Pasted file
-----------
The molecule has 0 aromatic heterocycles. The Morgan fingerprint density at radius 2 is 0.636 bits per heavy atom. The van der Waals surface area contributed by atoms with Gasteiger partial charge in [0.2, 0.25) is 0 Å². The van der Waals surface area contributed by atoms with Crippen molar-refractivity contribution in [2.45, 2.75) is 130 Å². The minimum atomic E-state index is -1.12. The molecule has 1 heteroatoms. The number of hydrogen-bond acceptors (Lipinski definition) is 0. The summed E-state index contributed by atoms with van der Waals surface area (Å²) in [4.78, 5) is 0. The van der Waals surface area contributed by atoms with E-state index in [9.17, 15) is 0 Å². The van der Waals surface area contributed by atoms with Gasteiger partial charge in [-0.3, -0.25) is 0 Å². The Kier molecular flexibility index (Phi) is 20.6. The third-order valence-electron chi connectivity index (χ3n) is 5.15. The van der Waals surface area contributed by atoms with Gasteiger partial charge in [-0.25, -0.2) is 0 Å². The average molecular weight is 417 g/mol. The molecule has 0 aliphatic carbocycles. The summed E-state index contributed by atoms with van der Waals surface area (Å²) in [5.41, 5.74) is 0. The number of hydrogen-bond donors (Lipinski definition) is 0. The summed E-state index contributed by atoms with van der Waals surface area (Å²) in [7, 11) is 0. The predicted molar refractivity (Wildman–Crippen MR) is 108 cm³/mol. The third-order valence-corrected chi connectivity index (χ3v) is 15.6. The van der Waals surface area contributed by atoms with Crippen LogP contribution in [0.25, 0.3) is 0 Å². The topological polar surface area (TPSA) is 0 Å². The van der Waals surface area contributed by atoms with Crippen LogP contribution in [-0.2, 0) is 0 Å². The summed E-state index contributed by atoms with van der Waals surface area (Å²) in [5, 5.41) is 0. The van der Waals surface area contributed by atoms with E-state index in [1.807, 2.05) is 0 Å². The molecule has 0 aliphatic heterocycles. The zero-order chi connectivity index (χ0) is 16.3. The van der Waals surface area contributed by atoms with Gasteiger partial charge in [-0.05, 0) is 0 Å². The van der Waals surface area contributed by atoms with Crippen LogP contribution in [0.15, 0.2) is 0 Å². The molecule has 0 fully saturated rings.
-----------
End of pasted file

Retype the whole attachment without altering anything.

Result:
The molecule has 0 aromatic heterocycles. The Morgan fingerprint density at radius 2 is 0.636 bits per heavy atom. The van der Waals surface area contributed by atoms with Gasteiger partial charge in [0.2, 0.25) is 0 Å². The van der Waals surface area contributed by atoms with Crippen molar-refractivity contribution in [2.45, 2.75) is 130 Å². The minimum atomic E-state index is -1.12. The molecule has 1 heteroatoms. The number of hydrogen-bond acceptors (Lipinski definition) is 0. The summed E-state index contributed by atoms with van der Waals surface area (Å²) in [4.78, 5) is 0. The van der Waals surface area contributed by atoms with E-state index in [9.17, 15) is 0 Å². The van der Waals surface area contributed by atoms with Gasteiger partial charge in [-0.3, -0.25) is 0 Å². The Kier molecular flexibility index (Phi) is 20.6. The third-order valence-electron chi connectivity index (χ3n) is 5.15. The van der Waals surface area contributed by atoms with Gasteiger partial charge in [-0.25, -0.2) is 0 Å². The average molecular weight is 417 g/mol. The molecule has 0 aliphatic carbocycles. The summed E-state index contributed by atoms with van der Waals surface area (Å²) in [5.41, 5.74) is 0. The number of hydrogen-bond donors (Lipinski definition) is 0. The summed E-state index contributed by atoms with van der Waals surface area (Å²) in [7, 11) is 0. The predicted molar refractivity (Wildman–Crippen MR) is 108 cm³/mol. The third-order valence-corrected chi connectivity index (χ3v) is 15.6. The van der Waals surface area contributed by atoms with Crippen LogP contribution in [0.25, 0.3) is 0 Å². The topological polar surface area (TPSA) is 0 Å². The van der Waals surface area contributed by atoms with Crippen LogP contribution in [-0.2, 0) is 0 Å². The summed E-state index contributed by atoms with van der Waals surface area (Å²) in [5, 5.41) is 0. The van der Waals surface area contributed by atoms with E-state index in [1.807, 2.05) is 0 Å². The molecule has 0 aliphatic heterocycles. The zero-order chi connectivity index (χ0) is 16.3. The van der Waals surface area contributed by atoms with Gasteiger partial charge in [-0.05, 0) is 0 Å². The van der Waals surface area contributed by atoms with Crippen LogP contribution in [0.15, 0.2) is 0 Å². The molecule has 0 fully saturated rings.